Enforcing password strength
Posted Oct 13, 2011 5:08 UTC (Thu) by dv1m (guest, #58319)
Posted Oct 13, 2011 13:34 UTC (Thu) by tsr2 (subscriber, #4293)
There's a quick intro to KeepassX at http://linuxgazette.net/174/youngman.html
Posted Oct 13, 2011 16:30 UTC (Thu) by JohnMorris (subscriber, #73531)
Posted Oct 13, 2011 16:36 UTC (Thu) by jldugger (subscriber, #57576)
Posted Oct 13, 2011 16:48 UTC (Thu) by Baylink (guest, #755)
I suspect there are a fair number of people out there who haven't given much thought to *just how strong a basket* you want for your password safe...
KeePass, LastPass and two-factor authentication
Posted Oct 14, 2011 7:07 UTC (Fri) by Cato (subscriber, #7643)
When combined with something like Dropbox, it's quite easy to keep your password DB available on various devices, although you multiply the risk of a keylogger grabbing the KeePass password. (Dropbox has a pretty good Linux client that includes a CLI-only install for headless servers (just use lynx on the server), and is very quick at syncing small files.
I also use LastPass for less critical passwords, and by generating a strong random password for every site, the main risk is that the main password is stolen. LastPass supports Yubikey, a low-cost USB token with AES encryption, which emulates a keyboard - so a keylogger attack would have to steal the LastPass password and my token. There's still a risk of LastPass-specific targetted malware, so client systems need to be kept updated and secure. Free as in beer on Linux, Windows, Mac, etc, with paid-for apps on iPhone and Android.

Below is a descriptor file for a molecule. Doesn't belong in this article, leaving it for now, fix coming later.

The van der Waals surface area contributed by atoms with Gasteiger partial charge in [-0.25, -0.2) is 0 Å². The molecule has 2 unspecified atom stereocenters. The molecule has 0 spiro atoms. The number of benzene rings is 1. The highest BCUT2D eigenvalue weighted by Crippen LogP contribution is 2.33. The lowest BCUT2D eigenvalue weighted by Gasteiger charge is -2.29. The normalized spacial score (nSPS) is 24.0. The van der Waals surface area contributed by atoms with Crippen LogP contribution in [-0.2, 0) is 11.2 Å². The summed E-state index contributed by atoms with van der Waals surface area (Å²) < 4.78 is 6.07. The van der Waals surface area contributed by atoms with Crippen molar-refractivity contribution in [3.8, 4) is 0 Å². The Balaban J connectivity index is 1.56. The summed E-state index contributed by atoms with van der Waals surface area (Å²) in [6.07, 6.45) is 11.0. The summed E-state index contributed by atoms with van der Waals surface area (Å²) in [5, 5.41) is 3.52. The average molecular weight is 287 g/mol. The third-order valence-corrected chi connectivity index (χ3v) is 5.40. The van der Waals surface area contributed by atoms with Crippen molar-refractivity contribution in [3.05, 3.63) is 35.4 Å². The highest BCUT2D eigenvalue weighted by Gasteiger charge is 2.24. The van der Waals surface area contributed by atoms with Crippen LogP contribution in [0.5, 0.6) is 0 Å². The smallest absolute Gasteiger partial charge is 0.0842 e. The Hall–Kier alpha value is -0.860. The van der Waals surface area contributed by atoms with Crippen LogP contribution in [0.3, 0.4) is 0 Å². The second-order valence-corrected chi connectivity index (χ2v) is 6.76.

Duo Security is an interesting option to secure your own systems' SSH, web apps, VPNs, etc - they use phone calls, SMS or push notifications to smartphones as a second factor, and can be integrated with PAM. Free for up to 5 users or open source projects.
Posted Oct 17, 2011 13:17 UTC (Mon) by sorpigal (subscriber, #36106)
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